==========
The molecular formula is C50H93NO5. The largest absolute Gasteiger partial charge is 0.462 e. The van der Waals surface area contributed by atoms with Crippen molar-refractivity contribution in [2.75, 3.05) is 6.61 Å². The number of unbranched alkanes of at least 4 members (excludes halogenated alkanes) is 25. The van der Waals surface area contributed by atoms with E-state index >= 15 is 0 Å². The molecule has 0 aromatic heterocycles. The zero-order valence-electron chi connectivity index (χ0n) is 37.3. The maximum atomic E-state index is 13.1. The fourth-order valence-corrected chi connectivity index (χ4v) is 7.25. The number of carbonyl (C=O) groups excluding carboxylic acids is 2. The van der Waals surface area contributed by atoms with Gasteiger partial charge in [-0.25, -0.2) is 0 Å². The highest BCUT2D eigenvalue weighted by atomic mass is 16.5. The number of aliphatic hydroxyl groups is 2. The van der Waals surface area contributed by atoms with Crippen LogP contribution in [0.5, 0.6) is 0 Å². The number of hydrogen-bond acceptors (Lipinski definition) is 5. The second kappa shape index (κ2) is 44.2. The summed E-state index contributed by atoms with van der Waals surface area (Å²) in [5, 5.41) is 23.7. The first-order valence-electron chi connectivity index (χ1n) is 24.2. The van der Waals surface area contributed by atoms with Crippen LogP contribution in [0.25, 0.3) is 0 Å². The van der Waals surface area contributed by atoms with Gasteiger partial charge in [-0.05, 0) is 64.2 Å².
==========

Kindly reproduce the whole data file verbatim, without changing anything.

The molecular formula is C50H93NO5. The largest absolute Gasteiger partial charge is 0.462 e. The van der Waals surface area contributed by atoms with Crippen molar-refractivity contribution in [2.75, 3.05) is 6.61 Å². The number of unbranched alkanes of at least 4 members (excludes halogenated alkanes) is 25. The van der Waals surface area contributed by atoms with E-state index >= 15 is 0 Å². The molecule has 0 aromatic heterocycles. The zero-order valence-electron chi connectivity index (χ0n) is 37.3. The maximum atomic E-state index is 13.1. The fourth-order valence-corrected chi connectivity index (χ4v) is 7.25. The number of carbonyl (C=O) groups excluding carboxylic acids is 2. The van der Waals surface area contributed by atoms with Gasteiger partial charge in [-0.25, -0.2) is 0 Å². The highest BCUT2D eigenvalue weighted by atomic mass is 16.5. The number of aliphatic hydroxyl groups is 2. The van der Waals surface area contributed by atoms with Crippen LogP contribution in [0.5, 0.6) is 0 Å². The number of hydrogen-bond acceptors (Lipinski definition) is 5. The second kappa shape index (κ2) is 44.2. The summed E-state index contributed by atoms with van der Waals surface area (Å²) in [5, 5.41) is 23.7. The first-order valence-electron chi connectivity index (χ1n) is 24.2. The van der Waals surface area contributed by atoms with Crippen LogP contribution in [0.25, 0.3) is 0 Å². The van der Waals surface area contributed by atoms with Gasteiger partial charge in [-0.05, 0) is 64.2 Å².